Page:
Arjuna-Volume 2: Journey (2001)
Menu Animation & Audio
Featurette-Appare-Genki Juice advertisement
Trailer-episode previews (1:06)
|Year Of Production||2001|
|RSDL / Flipper||RSDL (57:43)||Cast & Crew|
|Region Coding||4||Directed By||Shoji Kawamori|
Maggie Blue O'Hara
Tabitha St Germain
|Pan & Scan/Full Frame||None||
English Dolby Digital 5.1 (448Kb/s)
Japanese Dolby Digital 5.1 (448Kb/s)
|Widescreen Aspect Ratio||1.78:1|
|Video Format||576i (PAL)|
|Original Aspect Ratio||1.78:1||Miscellaneous|
|Annoying Product Placement||No|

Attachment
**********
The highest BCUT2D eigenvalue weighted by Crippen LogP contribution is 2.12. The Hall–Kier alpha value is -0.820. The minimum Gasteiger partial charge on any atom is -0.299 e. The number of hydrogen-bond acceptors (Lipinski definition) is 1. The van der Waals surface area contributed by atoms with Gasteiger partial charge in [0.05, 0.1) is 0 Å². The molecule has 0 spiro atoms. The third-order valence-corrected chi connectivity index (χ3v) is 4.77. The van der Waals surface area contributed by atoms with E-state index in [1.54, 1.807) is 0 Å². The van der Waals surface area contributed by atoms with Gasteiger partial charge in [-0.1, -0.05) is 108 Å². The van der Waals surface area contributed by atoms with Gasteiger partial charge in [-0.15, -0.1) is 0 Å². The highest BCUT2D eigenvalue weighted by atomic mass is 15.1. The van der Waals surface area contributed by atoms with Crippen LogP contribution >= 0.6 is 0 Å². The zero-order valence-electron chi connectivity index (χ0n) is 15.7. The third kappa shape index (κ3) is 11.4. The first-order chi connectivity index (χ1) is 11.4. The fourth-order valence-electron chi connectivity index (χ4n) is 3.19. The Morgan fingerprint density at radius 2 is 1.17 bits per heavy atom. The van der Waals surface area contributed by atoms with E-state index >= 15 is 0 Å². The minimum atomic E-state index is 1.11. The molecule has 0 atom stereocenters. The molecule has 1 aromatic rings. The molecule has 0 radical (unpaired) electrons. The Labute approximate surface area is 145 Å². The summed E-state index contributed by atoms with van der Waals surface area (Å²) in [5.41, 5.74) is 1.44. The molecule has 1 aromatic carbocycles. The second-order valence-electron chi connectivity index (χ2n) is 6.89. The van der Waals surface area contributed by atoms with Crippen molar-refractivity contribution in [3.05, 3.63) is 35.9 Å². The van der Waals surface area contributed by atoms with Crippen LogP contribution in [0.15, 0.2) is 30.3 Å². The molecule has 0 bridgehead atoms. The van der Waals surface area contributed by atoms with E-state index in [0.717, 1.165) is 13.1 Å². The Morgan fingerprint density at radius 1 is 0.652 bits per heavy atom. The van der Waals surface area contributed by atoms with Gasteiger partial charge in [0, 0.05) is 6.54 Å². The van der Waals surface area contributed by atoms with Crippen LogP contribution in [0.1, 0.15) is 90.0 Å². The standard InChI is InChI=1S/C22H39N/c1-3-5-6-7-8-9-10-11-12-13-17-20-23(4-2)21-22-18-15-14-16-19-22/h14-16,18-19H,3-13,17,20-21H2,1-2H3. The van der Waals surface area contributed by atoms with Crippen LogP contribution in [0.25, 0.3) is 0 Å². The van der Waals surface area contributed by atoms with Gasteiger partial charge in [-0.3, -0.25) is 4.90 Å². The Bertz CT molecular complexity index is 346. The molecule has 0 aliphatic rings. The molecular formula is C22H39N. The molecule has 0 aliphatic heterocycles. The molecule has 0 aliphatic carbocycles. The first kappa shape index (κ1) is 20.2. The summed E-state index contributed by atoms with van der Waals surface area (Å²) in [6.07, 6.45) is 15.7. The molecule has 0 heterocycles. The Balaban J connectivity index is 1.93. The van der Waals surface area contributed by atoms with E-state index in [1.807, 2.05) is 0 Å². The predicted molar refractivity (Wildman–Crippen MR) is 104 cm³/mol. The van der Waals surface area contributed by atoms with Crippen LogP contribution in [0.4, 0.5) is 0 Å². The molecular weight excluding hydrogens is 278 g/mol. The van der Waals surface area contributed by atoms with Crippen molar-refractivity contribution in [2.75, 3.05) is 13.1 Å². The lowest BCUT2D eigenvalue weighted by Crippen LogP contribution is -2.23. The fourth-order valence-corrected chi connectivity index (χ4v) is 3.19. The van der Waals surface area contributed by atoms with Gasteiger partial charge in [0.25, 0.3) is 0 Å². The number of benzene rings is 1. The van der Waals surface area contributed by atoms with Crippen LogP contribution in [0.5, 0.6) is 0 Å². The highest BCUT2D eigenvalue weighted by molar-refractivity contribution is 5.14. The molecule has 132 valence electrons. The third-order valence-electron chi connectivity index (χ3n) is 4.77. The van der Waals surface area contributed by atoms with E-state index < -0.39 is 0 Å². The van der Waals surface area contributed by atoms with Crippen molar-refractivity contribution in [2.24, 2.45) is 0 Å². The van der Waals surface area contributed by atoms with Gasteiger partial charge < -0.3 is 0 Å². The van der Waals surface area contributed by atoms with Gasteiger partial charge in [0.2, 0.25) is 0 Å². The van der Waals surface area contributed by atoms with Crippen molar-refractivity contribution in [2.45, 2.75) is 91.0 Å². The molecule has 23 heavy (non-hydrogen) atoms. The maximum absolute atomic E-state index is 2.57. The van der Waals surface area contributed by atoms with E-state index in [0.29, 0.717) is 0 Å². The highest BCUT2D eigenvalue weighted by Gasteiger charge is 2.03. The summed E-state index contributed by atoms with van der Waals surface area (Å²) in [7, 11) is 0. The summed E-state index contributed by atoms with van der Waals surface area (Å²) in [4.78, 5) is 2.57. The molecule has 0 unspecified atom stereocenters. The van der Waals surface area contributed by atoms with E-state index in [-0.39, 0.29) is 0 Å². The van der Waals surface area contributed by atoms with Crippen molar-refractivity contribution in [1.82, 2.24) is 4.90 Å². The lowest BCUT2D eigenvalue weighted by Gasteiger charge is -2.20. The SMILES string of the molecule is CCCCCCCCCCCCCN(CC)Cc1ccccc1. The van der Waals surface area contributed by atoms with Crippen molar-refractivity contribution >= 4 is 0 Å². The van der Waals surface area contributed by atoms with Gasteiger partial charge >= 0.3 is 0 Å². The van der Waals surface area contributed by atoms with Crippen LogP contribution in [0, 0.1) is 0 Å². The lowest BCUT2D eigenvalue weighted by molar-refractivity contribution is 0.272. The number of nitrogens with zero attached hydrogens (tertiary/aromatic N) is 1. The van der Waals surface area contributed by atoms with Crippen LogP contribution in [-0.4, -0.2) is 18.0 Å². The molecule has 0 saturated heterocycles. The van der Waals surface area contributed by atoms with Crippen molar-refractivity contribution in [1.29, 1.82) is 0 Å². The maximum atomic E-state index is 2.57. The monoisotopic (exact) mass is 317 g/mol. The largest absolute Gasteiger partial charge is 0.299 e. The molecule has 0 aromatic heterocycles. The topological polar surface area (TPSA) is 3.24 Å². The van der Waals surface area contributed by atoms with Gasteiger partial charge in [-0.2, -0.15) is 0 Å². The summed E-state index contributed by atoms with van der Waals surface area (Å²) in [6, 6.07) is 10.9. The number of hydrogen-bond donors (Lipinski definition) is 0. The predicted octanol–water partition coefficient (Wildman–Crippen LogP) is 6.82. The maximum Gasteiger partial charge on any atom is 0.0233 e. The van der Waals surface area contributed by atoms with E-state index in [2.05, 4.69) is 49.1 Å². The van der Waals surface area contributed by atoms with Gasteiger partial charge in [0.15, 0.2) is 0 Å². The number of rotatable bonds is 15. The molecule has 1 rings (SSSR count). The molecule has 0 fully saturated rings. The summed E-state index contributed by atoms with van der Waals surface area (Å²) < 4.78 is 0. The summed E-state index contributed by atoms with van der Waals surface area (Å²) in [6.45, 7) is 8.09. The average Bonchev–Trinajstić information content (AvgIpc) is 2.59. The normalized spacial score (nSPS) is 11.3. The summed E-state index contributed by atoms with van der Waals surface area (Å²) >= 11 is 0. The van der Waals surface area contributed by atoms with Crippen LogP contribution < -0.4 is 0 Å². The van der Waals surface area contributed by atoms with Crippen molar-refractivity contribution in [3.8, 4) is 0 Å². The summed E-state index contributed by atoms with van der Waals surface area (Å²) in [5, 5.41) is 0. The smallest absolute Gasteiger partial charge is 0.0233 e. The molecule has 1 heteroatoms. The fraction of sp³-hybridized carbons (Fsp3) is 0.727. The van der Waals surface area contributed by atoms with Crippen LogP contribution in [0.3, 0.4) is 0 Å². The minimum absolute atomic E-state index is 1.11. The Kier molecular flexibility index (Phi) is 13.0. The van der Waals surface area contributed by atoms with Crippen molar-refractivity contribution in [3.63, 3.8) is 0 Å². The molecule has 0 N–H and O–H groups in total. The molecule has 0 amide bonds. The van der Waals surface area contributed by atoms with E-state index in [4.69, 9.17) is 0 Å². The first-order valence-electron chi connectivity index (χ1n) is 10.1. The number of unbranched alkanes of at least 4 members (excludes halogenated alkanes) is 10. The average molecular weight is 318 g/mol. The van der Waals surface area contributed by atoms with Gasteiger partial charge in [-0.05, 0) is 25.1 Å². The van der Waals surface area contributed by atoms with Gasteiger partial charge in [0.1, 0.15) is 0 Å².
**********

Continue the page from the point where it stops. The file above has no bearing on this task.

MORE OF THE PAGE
|Action In or After Credits||Yes, special edition inserts between episodes|
One hot summer day, I died...
and then I saw the future of this planet
as it faced its death.
Arjuna, or Earth Maiden Arjuna (the title that appears at the start of each episode), is a bit heavy-handed at making its points, but I'm still finding it interesting to watch. If you haven't read my review of the first volume, you might care to do so before reading this one.